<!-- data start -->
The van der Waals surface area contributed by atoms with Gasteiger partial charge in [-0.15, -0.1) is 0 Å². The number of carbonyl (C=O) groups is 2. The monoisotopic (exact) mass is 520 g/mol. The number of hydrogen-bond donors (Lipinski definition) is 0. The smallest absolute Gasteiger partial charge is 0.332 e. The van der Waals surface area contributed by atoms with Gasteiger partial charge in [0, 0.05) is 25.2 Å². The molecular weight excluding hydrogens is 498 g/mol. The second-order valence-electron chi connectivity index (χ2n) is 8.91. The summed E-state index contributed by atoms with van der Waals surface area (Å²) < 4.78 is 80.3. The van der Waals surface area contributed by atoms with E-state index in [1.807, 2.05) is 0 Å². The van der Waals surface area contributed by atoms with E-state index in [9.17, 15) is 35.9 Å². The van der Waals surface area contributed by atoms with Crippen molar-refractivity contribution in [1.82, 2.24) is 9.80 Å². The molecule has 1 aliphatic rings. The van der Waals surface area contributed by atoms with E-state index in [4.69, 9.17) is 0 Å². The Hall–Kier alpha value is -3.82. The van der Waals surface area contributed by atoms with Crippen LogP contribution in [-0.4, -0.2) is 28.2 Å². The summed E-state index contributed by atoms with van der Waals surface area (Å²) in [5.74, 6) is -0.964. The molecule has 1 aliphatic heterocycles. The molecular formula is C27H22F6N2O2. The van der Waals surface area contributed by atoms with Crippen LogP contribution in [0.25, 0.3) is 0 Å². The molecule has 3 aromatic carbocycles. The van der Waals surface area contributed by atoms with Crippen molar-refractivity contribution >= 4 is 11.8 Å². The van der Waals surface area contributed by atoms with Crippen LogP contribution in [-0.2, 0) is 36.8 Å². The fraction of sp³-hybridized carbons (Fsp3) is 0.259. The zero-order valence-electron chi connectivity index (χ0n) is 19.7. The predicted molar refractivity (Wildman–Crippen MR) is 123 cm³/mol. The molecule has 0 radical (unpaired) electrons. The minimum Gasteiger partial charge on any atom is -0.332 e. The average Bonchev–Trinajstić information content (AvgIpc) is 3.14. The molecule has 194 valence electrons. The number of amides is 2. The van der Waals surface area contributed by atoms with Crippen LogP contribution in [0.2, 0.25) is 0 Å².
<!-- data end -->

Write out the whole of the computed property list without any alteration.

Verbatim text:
The van der Waals surface area contributed by atoms with Gasteiger partial charge in [-0.15, -0.1) is 0 Å². The number of carbonyl (C=O) groups is 2. The monoisotopic (exact) mass is 520 g/mol. The number of hydrogen-bond donors (Lipinski definition) is 0. The smallest absolute Gasteiger partial charge is 0.332 e. The van der Waals surface area contributed by atoms with Gasteiger partial charge in [0, 0.05) is 25.2 Å². The molecular weight excluding hydrogens is 498 g/mol. The second-order valence-electron chi connectivity index (χ2n) is 8.91. The summed E-state index contributed by atoms with van der Waals surface area (Å²) < 4.78 is 80.3. The van der Waals surface area contributed by atoms with E-state index in [1.807, 2.05) is 0 Å². The van der Waals surface area contributed by atoms with E-state index in [9.17, 15) is 35.9 Å². The van der Waals surface area contributed by atoms with Crippen molar-refractivity contribution in [1.82, 2.24) is 9.80 Å². The molecule has 1 aliphatic rings. The van der Waals surface area contributed by atoms with E-state index in [4.69, 9.17) is 0 Å². The Hall–Kier alpha value is -3.82. The van der Waals surface area contributed by atoms with Crippen LogP contribution in [-0.4, -0.2) is 28.2 Å². The summed E-state index contributed by atoms with van der Waals surface area (Å²) in [5.74, 6) is -0.964. The molecule has 1 aliphatic heterocycles. The molecular formula is C27H22F6N2O2. The van der Waals surface area contributed by atoms with Crippen LogP contribution in [0.25, 0.3) is 0 Å². The molecule has 3 aromatic carbocycles. The van der Waals surface area contributed by atoms with Crippen molar-refractivity contribution >= 4 is 11.8 Å². The van der Waals surface area contributed by atoms with Crippen LogP contribution in [-0.2, 0) is 36.8 Å². The fraction of sp³-hybridized carbons (Fsp3) is 0.259. The zero-order valence-electron chi connectivity index (χ0n) is 19.7. The predicted molar refractivity (Wildman–Crippen MR) is 123 cm³/mol. The molecule has 0 radical (unpaired) electrons. The minimum Gasteiger partial charge on any atom is -0.332 e. The average Bonchev–Trinajstić information content (AvgIpc) is 3.14. The molecule has 194 valence electrons. The number of amides is 2. The van der Waals surface area contributed by atoms with Crippen LogP contribution in [0.2, 0.25) is 0 Å².